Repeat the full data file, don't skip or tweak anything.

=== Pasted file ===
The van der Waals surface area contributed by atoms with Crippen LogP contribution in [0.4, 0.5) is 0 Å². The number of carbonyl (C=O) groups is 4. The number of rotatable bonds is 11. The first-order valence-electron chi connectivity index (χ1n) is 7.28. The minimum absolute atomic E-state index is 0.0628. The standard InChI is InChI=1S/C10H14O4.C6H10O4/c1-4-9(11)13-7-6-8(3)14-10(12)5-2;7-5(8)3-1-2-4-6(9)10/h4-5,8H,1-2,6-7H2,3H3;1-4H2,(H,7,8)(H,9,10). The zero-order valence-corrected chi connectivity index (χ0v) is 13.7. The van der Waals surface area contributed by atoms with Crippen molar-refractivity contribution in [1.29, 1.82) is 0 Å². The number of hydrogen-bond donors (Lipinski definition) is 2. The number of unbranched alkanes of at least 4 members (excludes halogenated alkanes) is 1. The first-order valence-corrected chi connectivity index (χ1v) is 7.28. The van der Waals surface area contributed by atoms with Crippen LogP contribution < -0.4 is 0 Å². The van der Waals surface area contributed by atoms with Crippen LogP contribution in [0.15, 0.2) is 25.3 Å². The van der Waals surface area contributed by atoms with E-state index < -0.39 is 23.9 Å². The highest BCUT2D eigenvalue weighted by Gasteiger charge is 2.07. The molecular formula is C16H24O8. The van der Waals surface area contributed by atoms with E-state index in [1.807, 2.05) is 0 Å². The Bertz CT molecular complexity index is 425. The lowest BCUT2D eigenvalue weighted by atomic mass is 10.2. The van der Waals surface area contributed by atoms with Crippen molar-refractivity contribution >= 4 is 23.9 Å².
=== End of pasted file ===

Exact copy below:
The van der Waals surface area contributed by atoms with Crippen LogP contribution in [0.4, 0.5) is 0 Å². The number of carbonyl (C=O) groups is 4. The number of rotatable bonds is 11. The first-order valence-electron chi connectivity index (χ1n) is 7.28. The minimum absolute atomic E-state index is 0.0628. The standard InChI is InChI=1S/C10H14O4.C6H10O4/c1-4-9(11)13-7-6-8(3)14-10(12)5-2;7-5(8)3-1-2-4-6(9)10/h4-5,8H,1-2,6-7H2,3H3;1-4H2,(H,7,8)(H,9,10). The zero-order valence-corrected chi connectivity index (χ0v) is 13.7. The van der Waals surface area contributed by atoms with Crippen molar-refractivity contribution in [1.29, 1.82) is 0 Å². The number of hydrogen-bond donors (Lipinski definition) is 2. The number of unbranched alkanes of at least 4 members (excludes halogenated alkanes) is 1. The first-order valence-corrected chi connectivity index (χ1v) is 7.28. The van der Waals surface area contributed by atoms with Crippen LogP contribution < -0.4 is 0 Å². The van der Waals surface area contributed by atoms with Crippen LogP contribution in [0.15, 0.2) is 25.3 Å². The van der Waals surface area contributed by atoms with E-state index < -0.39 is 23.9 Å². The highest BCUT2D eigenvalue weighted by Gasteiger charge is 2.07. The molecular formula is C16H24O8. The van der Waals surface area contributed by atoms with E-state index in [1.807, 2.05) is 0 Å². The Bertz CT molecular complexity index is 425. The lowest BCUT2D eigenvalue weighted by atomic mass is 10.2. The van der Waals surface area contributed by atoms with Crippen molar-refractivity contribution >= 4 is 23.9 Å².